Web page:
Saturday, June 27, 2009

One More on Margin

A good way to dig into the concepts behind "margin accounts" is to download the margin handbook at an online broker-dealer. After reading TD Ameritrade's Margin Handbook, I felt as if I could go on and on for hours about the topic . . . if I could get anyone to, you know, listen.

Or, you might just want to slog through annoying practice questions, like this:

If your investor sells 1,000 ABC short @37, makes the required Reg T deposit, and then sees that ABC is trading for $18, what is true of the equity in the account?
A. the equity is unchanged
B. the equity is below the minimum maintenance requirement
C. the equity has decreased by $19,000
D. the equity in the account is $37,500

EXPLANATION: whenever someone sells stock short, he wants the stock price to drop. Since ABC does drop, you know that A and B can't be right. The equity has certainly changed even if you aren't sure how. And, since the stock went the correct direction, the equity is improved not "below the minimum maintenance requirement." Do this type of work before you start calculating--knock things off your plate as soon as possible. Now, really, you could eliminate "C," since the equity has increased, and then to check your work do this . . . add the $37,000 the investor receives on the sale plus 1/2 that amount ($18,500), which is the cash he puts down. His Credit - $55,500. Just subtract the current market value of $18,000 from that, and you get the correct answer of $37,500. The opening credit on a short sale is "half again as much" as the short sale. Subtract the market value of the stock from that, and you've figured the "investor's" equity.

Thursday, June 25, 2009

Margin Update

Logged into my TD Ameritrade account this morning and found that Hospira (HSP) is still trading in the same range. My "SMA" is still about $2,000 and I'm still not going to tap that line of credit, let alone use my buying power to purchase up to $5,700 worth of stock. Good thing I took the $5,000 loan against SMA for educational purposes only, because this is a losing proposition as a so-called "investment." See, Hospira isn't paying any dividends, and even if they were, it's pretty unlikely that any stock's dividend yield is going to outweigh the margin interest that the "investor" is paying, even after-tax. As at the casino, the margin investor needs really fast movement on the stock, preferably in the correct direction. I'm lucky I have the $5,000 in checking because if HSP announces bankruptcy or that one of their I.V. systems accidentally killed 27 patients nationwide, the stock could drop to $2, or zero even. Probably not going to happen, but it's always a possibility when you're dealing with a stock. Investing in the stock market always involves market risk in general and non-systematic risk specific to the particular company. To then buy that stock on credit is to take an already dangerous animal and pump it up with steroids, which probably explains why I'm having so darned much fun with this. I'm a guy. I take stupid risks. What can I tell you?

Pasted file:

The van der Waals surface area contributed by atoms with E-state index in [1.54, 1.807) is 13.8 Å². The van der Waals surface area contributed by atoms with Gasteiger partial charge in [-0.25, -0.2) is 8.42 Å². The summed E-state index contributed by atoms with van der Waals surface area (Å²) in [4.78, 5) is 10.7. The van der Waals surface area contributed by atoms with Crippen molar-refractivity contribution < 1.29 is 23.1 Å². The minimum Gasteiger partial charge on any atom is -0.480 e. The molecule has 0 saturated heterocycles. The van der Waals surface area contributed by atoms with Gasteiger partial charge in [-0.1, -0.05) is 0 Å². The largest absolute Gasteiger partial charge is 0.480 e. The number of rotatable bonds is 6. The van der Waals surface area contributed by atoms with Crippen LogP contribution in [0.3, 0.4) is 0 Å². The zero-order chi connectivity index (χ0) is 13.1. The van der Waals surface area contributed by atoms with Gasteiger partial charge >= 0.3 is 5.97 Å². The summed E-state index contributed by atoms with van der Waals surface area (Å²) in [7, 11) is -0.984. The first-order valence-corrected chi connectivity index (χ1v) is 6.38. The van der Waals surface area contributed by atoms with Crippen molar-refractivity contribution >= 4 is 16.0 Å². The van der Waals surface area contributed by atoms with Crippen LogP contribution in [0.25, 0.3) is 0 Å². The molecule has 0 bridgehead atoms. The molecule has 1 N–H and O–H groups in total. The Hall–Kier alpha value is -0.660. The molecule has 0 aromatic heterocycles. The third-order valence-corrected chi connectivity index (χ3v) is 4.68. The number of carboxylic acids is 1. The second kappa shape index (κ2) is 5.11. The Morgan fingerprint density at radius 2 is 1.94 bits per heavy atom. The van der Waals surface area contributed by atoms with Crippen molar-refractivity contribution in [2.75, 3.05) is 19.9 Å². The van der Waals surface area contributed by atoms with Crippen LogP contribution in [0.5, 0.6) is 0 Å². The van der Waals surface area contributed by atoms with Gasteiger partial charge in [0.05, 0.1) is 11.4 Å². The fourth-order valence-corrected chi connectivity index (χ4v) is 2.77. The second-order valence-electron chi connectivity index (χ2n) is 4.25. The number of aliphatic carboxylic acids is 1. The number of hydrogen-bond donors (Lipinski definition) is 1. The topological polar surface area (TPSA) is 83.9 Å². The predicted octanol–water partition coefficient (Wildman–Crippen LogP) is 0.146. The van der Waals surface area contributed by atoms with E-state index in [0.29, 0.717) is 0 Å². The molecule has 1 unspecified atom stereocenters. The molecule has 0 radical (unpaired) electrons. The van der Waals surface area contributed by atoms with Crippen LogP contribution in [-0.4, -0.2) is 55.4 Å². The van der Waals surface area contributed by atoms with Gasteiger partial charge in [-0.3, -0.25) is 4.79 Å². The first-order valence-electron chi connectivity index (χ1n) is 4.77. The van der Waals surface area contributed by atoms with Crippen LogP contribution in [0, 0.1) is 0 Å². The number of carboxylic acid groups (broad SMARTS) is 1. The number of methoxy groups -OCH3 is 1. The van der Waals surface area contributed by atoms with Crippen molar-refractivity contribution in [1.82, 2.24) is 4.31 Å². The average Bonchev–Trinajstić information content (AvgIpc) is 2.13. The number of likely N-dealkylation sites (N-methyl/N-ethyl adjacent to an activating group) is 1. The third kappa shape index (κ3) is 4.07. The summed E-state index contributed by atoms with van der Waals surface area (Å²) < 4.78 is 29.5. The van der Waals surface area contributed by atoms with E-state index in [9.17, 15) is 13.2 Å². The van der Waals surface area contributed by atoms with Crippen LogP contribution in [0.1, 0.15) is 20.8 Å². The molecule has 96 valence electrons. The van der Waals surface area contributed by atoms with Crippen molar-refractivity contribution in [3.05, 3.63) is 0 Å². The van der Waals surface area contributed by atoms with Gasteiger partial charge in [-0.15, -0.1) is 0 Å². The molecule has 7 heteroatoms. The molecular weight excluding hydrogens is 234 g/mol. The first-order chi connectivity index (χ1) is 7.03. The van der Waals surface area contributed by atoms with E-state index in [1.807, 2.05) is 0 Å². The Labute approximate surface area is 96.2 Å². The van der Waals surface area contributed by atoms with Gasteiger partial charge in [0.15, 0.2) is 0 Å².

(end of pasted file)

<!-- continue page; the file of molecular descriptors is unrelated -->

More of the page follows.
Wednesday, June 17, 2009

Margin Question

Let's enjoy a challenging practice question on margin accounts:

A customer in a new margin account purchases 100 XYZ @38 and makes the required Reg T deposit. If XYZ rises to $52 a share, the equity in this long margin account will be
A. $3,300
B. $3,400
C. $3,200
D. $1,400

EXPLANATION: this is a very tough question. First, if you simply take 1/2 of $3,800, you will get the question wrong. But, if you're lucky enough to remember that the minimum maintenance is $2,000, you could easily mess up by writing $2,000 as the Debit Balance. Remember that if the customer deposits $2,000 on a $3,800 position, the Debit Balance is only $1,800. So, when the stock rises to $5,200, the equity is the difference of $3,400.

Margin Question

Not much to report on my adventures with margin loans. Hospira (HSP) is still about where it was, and unless it rises sharply, I'm going to have to dip into savings to pay back the loan I took from "SMA." Oh well. I'll keep you posted on that.

For now, let's do a question on margin accounts:

An investor purchased 1,000 shares of XYZ @50 in a new margin account, making the required Reg T deposit. If XYZ rises to $75 per share, the investor's buying power will be equal to:
A. $12,500
B. $25,000
C. $50,000
D. $75,000

EXPLANATION: the investor has a Debit Balance of $25,000 after putting down $25,000 cash money. When the stock value rises to $75,000, the equity rises to $50,000. Now--carefully--what is the Reg T requirement on $75,000? Only $37,500. So, there is $12,500 of excess equity or SMA. The customer can borrow $12,500; his buying power is twice that amount, or $25,000.